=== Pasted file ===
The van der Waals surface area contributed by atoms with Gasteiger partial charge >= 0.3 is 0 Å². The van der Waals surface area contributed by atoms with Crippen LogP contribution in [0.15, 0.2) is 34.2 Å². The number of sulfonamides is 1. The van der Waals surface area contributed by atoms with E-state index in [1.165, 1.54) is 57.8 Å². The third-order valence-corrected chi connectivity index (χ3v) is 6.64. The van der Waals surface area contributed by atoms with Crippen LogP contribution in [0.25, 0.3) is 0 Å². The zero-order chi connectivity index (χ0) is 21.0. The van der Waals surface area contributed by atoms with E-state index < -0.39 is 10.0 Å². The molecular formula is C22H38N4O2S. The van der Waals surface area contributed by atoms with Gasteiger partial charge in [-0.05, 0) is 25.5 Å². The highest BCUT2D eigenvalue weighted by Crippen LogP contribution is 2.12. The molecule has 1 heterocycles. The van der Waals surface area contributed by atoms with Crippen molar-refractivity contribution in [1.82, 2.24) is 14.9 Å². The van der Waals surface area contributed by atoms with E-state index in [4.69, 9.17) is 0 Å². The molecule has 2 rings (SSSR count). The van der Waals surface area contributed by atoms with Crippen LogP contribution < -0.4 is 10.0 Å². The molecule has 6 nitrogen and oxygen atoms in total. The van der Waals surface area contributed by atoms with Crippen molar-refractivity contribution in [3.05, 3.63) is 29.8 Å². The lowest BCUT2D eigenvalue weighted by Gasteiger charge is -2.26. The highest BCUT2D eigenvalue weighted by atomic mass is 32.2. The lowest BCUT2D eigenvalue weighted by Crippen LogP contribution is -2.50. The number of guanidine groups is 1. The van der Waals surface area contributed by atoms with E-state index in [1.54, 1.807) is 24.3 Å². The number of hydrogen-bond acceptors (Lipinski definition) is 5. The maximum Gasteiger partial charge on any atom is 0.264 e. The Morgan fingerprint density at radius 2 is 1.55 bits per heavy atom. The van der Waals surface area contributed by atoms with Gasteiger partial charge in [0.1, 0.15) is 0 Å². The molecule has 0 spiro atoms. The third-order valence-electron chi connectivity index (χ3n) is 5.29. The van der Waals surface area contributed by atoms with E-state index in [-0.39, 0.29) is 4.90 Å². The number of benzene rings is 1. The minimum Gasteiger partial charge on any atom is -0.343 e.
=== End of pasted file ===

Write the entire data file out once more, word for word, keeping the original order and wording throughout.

The van der Waals surface area contributed by atoms with Gasteiger partial charge >= 0.3 is 0 Å². The van der Waals surface area contributed by atoms with Crippen LogP contribution in [0.15, 0.2) is 34.2 Å². The number of sulfonamides is 1. The van der Waals surface area contributed by atoms with E-state index in [1.165, 1.54) is 57.8 Å². The third-order valence-corrected chi connectivity index (χ3v) is 6.64. The van der Waals surface area contributed by atoms with Crippen LogP contribution in [0.25, 0.3) is 0 Å². The zero-order chi connectivity index (χ0) is 21.0. The van der Waals surface area contributed by atoms with E-state index < -0.39 is 10.0 Å². The molecular formula is C22H38N4O2S. The van der Waals surface area contributed by atoms with Gasteiger partial charge in [-0.05, 0) is 25.5 Å². The highest BCUT2D eigenvalue weighted by Crippen LogP contribution is 2.12. The molecule has 1 heterocycles. The van der Waals surface area contributed by atoms with Crippen molar-refractivity contribution in [1.82, 2.24) is 14.9 Å². The van der Waals surface area contributed by atoms with E-state index in [4.69, 9.17) is 0 Å². The molecule has 2 rings (SSSR count). The van der Waals surface area contributed by atoms with Crippen LogP contribution < -0.4 is 10.0 Å². The molecule has 6 nitrogen and oxygen atoms in total. The van der Waals surface area contributed by atoms with Crippen molar-refractivity contribution in [3.05, 3.63) is 29.8 Å². The lowest BCUT2D eigenvalue weighted by Gasteiger charge is -2.26. The highest BCUT2D eigenvalue weighted by atomic mass is 32.2. The lowest BCUT2D eigenvalue weighted by Crippen LogP contribution is -2.50. The number of guanidine groups is 1. The van der Waals surface area contributed by atoms with E-state index in [1.54, 1.807) is 24.3 Å². The number of hydrogen-bond acceptors (Lipinski definition) is 5. The maximum Gasteiger partial charge on any atom is 0.264 e. The Morgan fingerprint density at radius 2 is 1.55 bits per heavy atom. The van der Waals surface area contributed by atoms with Gasteiger partial charge in [0.1, 0.15) is 0 Å². The molecule has 0 spiro atoms. The third-order valence-electron chi connectivity index (χ3n) is 5.29. The van der Waals surface area contributed by atoms with E-state index in [-0.39, 0.29) is 4.90 Å². The number of benzene rings is 1. The minimum Gasteiger partial charge on any atom is -0.343 e.